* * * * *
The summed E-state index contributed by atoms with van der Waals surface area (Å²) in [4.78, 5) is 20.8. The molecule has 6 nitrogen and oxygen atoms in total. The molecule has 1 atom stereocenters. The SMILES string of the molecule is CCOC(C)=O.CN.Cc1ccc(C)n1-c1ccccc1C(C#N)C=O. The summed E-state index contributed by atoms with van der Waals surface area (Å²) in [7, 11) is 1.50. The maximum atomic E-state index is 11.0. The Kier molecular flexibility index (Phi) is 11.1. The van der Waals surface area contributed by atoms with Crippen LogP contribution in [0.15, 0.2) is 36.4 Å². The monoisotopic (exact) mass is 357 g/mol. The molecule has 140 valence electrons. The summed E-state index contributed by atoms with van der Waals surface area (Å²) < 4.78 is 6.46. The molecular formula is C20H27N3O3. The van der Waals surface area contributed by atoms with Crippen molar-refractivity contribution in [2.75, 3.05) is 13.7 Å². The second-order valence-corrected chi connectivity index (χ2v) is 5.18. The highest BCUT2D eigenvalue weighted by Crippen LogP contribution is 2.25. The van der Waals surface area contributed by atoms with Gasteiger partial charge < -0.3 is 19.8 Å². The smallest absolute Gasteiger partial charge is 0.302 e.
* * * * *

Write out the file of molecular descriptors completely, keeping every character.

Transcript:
The summed E-state index contributed by atoms with van der Waals surface area (Å²) in [4.78, 5) is 20.8. The molecule has 6 nitrogen and oxygen atoms in total. The molecule has 1 atom stereocenters. The SMILES string of the molecule is CCOC(C)=O.CN.Cc1ccc(C)n1-c1ccccc1C(C#N)C=O. The summed E-state index contributed by atoms with van der Waals surface area (Å²) in [7, 11) is 1.50. The maximum atomic E-state index is 11.0. The Kier molecular flexibility index (Phi) is 11.1. The van der Waals surface area contributed by atoms with Crippen LogP contribution in [0.15, 0.2) is 36.4 Å². The monoisotopic (exact) mass is 357 g/mol. The molecule has 140 valence electrons. The summed E-state index contributed by atoms with van der Waals surface area (Å²) < 4.78 is 6.46. The molecular formula is C20H27N3O3. The van der Waals surface area contributed by atoms with Crippen molar-refractivity contribution in [2.75, 3.05) is 13.7 Å². The second-order valence-corrected chi connectivity index (χ2v) is 5.18. The highest BCUT2D eigenvalue weighted by Crippen LogP contribution is 2.25. The van der Waals surface area contributed by atoms with Gasteiger partial charge < -0.3 is 19.8 Å². The smallest absolute Gasteiger partial charge is 0.302 e.